I have quickly understood that the planning profession is more high profile in Vancouver compared to other cities I have lived and worked in. But the sacking last week of Director of Planning Brent Toderian really emphasized the point. The news that Mayor Gregor Robertson had sacked Toderian was just that – it was news. Lead story on the CBC radio news. Front page of the Vancouver Sun. What would it take for the Director of Planning in London to make the front page of the Evening Standard? More to the point, who is the Director of Planning in London?
Partly this situation stems from the differing governance structures, where in the UK the head of planning is less visible in articulating a vision for the city and it is normally the lowly ‘case officer’ who presents development schemes to Council. In a discretionary system I would argue the UK planner has less influence on proactively setting policy compared to the US and Canada where land is actively zoned and rezoned.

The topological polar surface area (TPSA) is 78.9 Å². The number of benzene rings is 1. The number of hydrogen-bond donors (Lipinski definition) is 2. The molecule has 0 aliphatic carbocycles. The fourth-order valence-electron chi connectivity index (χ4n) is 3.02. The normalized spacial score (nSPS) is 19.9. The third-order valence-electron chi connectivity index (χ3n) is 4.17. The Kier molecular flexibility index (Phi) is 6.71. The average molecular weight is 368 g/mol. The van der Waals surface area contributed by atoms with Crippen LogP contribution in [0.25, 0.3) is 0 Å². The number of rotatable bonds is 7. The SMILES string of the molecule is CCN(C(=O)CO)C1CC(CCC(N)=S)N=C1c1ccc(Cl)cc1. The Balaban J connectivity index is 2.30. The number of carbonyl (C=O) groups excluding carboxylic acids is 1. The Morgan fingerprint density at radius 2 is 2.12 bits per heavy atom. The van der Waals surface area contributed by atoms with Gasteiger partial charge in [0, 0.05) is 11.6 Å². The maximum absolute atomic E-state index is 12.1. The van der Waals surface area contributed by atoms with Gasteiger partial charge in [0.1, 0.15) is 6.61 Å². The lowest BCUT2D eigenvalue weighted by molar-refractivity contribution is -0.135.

The other reason Toderian’s firing got such extended media coverage was the emphasis placed on city planning in Vancouver. The city likes to take planning very serious, as shown by the premium placed on urban design reviews, substantial amenity contributions and the development of a ‘Vancouverism’ model. Because the city lacks a longstanding urban form (especially compared to European cities), Vancouver has seen significant change over the last 25 years. This has allowed the planning department to masterplan large tracts of brownfield land, including Coal Harbour and South East False Creek. It should also be remembered that Toderian has followed in the footsteps of Larry Beasley who raised the profile of planning both locally and internationally through a sustained branding of what Vancouver urbanism entails. This has meant that real estate and development are highly visible to locals on a day to day basis and, by association, the Director of Planning is hard to escape from.